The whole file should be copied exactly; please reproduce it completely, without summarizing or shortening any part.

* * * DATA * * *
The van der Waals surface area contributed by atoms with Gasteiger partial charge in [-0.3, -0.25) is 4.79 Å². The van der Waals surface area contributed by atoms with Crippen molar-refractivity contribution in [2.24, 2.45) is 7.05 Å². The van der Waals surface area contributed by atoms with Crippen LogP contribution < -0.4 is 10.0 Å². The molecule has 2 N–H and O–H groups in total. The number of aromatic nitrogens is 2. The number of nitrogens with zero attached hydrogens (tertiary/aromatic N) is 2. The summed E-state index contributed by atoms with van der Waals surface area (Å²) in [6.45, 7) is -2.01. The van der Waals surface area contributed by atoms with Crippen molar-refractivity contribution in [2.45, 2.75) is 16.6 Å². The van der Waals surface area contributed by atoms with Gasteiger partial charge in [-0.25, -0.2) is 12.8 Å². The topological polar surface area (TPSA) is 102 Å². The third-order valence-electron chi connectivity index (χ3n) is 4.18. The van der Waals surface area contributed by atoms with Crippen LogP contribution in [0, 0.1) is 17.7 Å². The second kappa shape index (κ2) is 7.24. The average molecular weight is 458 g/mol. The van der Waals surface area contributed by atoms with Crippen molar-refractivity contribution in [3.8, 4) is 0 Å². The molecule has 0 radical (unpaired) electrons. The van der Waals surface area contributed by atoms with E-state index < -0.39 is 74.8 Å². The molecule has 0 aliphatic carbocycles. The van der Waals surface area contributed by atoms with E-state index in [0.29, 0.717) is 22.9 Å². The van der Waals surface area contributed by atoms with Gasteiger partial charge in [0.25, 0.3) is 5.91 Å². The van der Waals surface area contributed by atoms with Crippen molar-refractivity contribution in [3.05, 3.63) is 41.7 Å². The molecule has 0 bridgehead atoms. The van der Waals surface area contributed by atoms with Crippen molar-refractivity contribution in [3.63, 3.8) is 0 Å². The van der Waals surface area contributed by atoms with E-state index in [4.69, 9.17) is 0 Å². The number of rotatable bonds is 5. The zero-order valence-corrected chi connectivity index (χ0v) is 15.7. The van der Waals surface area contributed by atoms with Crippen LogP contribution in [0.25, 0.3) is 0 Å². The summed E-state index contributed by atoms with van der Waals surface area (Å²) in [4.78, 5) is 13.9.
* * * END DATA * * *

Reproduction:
The van der Waals surface area contributed by atoms with Gasteiger partial charge in [-0.3, -0.25) is 4.79 Å². The van der Waals surface area contributed by atoms with Crippen molar-refractivity contribution in [2.24, 2.45) is 7.05 Å². The van der Waals surface area contributed by atoms with Crippen LogP contribution < -0.4 is 10.0 Å². The molecule has 2 N–H and O–H groups in total. The number of aromatic nitrogens is 2. The number of nitrogens with zero attached hydrogens (tertiary/aromatic N) is 2. The summed E-state index contributed by atoms with van der Waals surface area (Å²) in [6.45, 7) is -2.01. The van der Waals surface area contributed by atoms with Crippen molar-refractivity contribution in [2.45, 2.75) is 16.6 Å². The van der Waals surface area contributed by atoms with Gasteiger partial charge in [-0.25, -0.2) is 12.8 Å². The topological polar surface area (TPSA) is 102 Å². The third-order valence-electron chi connectivity index (χ3n) is 4.18. The van der Waals surface area contributed by atoms with Crippen LogP contribution in [0, 0.1) is 17.7 Å². The second kappa shape index (κ2) is 7.24. The average molecular weight is 458 g/mol. The van der Waals surface area contributed by atoms with Crippen molar-refractivity contribution in [3.8, 4) is 0 Å². The molecule has 0 radical (unpaired) electrons. The van der Waals surface area contributed by atoms with E-state index < -0.39 is 74.8 Å². The molecule has 0 aliphatic carbocycles. The van der Waals surface area contributed by atoms with E-state index in [0.29, 0.717) is 22.9 Å². The van der Waals surface area contributed by atoms with Gasteiger partial charge in [0.25, 0.3) is 5.91 Å². The van der Waals surface area contributed by atoms with Crippen molar-refractivity contribution in [3.05, 3.63) is 41.7 Å². The molecule has 0 bridgehead atoms. The van der Waals surface area contributed by atoms with Crippen molar-refractivity contribution in [3.63, 3.8) is 0 Å². The van der Waals surface area contributed by atoms with E-state index in [4.69, 9.17) is 0 Å². The number of rotatable bonds is 5. The zero-order valence-corrected chi connectivity index (χ0v) is 15.7. The van der Waals surface area contributed by atoms with Crippen LogP contribution in [0.25, 0.3) is 0 Å². The summed E-state index contributed by atoms with van der Waals surface area (Å²) in [4.78, 5) is 13.9.